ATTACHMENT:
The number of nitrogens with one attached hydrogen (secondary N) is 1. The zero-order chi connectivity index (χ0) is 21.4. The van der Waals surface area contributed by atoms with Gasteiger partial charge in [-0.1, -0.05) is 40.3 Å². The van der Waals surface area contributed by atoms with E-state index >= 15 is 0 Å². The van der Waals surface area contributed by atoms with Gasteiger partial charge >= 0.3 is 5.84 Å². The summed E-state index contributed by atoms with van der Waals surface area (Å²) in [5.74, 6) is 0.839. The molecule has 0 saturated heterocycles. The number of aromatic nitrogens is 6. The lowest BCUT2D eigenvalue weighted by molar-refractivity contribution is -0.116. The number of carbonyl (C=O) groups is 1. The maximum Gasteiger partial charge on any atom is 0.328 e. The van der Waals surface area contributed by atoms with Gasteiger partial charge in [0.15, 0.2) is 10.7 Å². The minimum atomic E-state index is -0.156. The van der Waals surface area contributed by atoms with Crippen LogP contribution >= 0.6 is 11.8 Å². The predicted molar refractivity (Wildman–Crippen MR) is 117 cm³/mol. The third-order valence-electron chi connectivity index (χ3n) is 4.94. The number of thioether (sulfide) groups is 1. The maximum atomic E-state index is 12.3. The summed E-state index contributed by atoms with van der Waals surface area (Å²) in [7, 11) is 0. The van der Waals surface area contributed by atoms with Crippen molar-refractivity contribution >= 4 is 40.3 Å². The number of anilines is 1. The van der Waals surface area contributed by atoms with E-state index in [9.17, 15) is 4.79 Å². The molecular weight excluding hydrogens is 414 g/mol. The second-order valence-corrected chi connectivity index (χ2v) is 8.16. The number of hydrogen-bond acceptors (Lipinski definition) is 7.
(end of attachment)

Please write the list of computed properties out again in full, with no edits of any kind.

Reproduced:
The number of nitrogens with one attached hydrogen (secondary N) is 1. The zero-order chi connectivity index (χ0) is 21.4. The van der Waals surface area contributed by atoms with Gasteiger partial charge in [-0.1, -0.05) is 40.3 Å². The van der Waals surface area contributed by atoms with E-state index >= 15 is 0 Å². The van der Waals surface area contributed by atoms with Gasteiger partial charge >= 0.3 is 5.84 Å². The summed E-state index contributed by atoms with van der Waals surface area (Å²) in [5.74, 6) is 0.839. The molecule has 0 saturated heterocycles. The number of aromatic nitrogens is 6. The lowest BCUT2D eigenvalue weighted by molar-refractivity contribution is -0.116. The number of carbonyl (C=O) groups is 1. The maximum Gasteiger partial charge on any atom is 0.328 e. The van der Waals surface area contributed by atoms with Gasteiger partial charge in [0.15, 0.2) is 10.7 Å². The minimum atomic E-state index is -0.156. The van der Waals surface area contributed by atoms with Crippen LogP contribution >= 0.6 is 11.8 Å². The predicted molar refractivity (Wildman–Crippen MR) is 117 cm³/mol. The third-order valence-electron chi connectivity index (χ3n) is 4.94. The number of thioether (sulfide) groups is 1. The maximum atomic E-state index is 12.3. The summed E-state index contributed by atoms with van der Waals surface area (Å²) in [7, 11) is 0. The van der Waals surface area contributed by atoms with Crippen molar-refractivity contribution >= 4 is 40.3 Å². The number of anilines is 1. The van der Waals surface area contributed by atoms with E-state index in [9.17, 15) is 4.79 Å². The molecular weight excluding hydrogens is 414 g/mol. The second-order valence-corrected chi connectivity index (χ2v) is 8.16. The number of hydrogen-bond acceptors (Lipinski definition) is 7.